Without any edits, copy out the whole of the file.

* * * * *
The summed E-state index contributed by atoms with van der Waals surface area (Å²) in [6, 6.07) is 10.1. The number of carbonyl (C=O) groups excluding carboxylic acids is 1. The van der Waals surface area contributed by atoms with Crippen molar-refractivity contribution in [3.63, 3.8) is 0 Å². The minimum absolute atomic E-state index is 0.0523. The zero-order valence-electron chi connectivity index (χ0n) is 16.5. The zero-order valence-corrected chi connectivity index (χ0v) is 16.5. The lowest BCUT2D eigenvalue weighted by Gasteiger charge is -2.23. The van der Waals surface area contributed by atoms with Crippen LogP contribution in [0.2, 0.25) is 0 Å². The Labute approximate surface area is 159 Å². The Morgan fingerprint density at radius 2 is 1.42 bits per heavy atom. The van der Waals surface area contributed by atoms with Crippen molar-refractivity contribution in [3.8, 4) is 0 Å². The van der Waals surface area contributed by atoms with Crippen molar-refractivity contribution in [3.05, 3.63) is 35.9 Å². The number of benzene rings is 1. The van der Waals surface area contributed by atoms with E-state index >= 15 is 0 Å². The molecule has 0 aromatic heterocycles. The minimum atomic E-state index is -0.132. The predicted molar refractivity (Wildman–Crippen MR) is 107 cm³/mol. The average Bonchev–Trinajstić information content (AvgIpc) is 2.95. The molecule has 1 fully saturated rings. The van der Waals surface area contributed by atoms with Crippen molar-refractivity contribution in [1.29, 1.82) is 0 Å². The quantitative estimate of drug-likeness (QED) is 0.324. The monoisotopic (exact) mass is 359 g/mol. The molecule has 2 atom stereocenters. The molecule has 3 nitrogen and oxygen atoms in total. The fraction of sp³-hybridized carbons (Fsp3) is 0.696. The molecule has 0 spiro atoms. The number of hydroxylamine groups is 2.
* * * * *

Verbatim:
The summed E-state index contributed by atoms with van der Waals surface area (Å²) in [6, 6.07) is 10.1. The number of carbonyl (C=O) groups excluding carboxylic acids is 1. The van der Waals surface area contributed by atoms with Crippen molar-refractivity contribution in [3.63, 3.8) is 0 Å². The minimum absolute atomic E-state index is 0.0523. The zero-order valence-electron chi connectivity index (χ0n) is 16.5. The zero-order valence-corrected chi connectivity index (χ0v) is 16.5. The lowest BCUT2D eigenvalue weighted by Gasteiger charge is -2.23. The van der Waals surface area contributed by atoms with Crippen LogP contribution in [0.2, 0.25) is 0 Å². The Labute approximate surface area is 159 Å². The Morgan fingerprint density at radius 2 is 1.42 bits per heavy atom. The van der Waals surface area contributed by atoms with Crippen molar-refractivity contribution in [3.8, 4) is 0 Å². The van der Waals surface area contributed by atoms with Crippen molar-refractivity contribution in [3.05, 3.63) is 35.9 Å². The number of benzene rings is 1. The van der Waals surface area contributed by atoms with E-state index >= 15 is 0 Å². The molecule has 0 aromatic heterocycles. The minimum atomic E-state index is -0.132. The predicted molar refractivity (Wildman–Crippen MR) is 107 cm³/mol. The average Bonchev–Trinajstić information content (AvgIpc) is 2.95. The molecule has 1 fully saturated rings. The van der Waals surface area contributed by atoms with Crippen molar-refractivity contribution in [1.29, 1.82) is 0 Å². The quantitative estimate of drug-likeness (QED) is 0.324. The monoisotopic (exact) mass is 359 g/mol. The molecule has 2 atom stereocenters. The molecule has 3 nitrogen and oxygen atoms in total. The fraction of sp³-hybridized carbons (Fsp3) is 0.696. The molecule has 0 spiro atoms. The number of hydroxylamine groups is 2.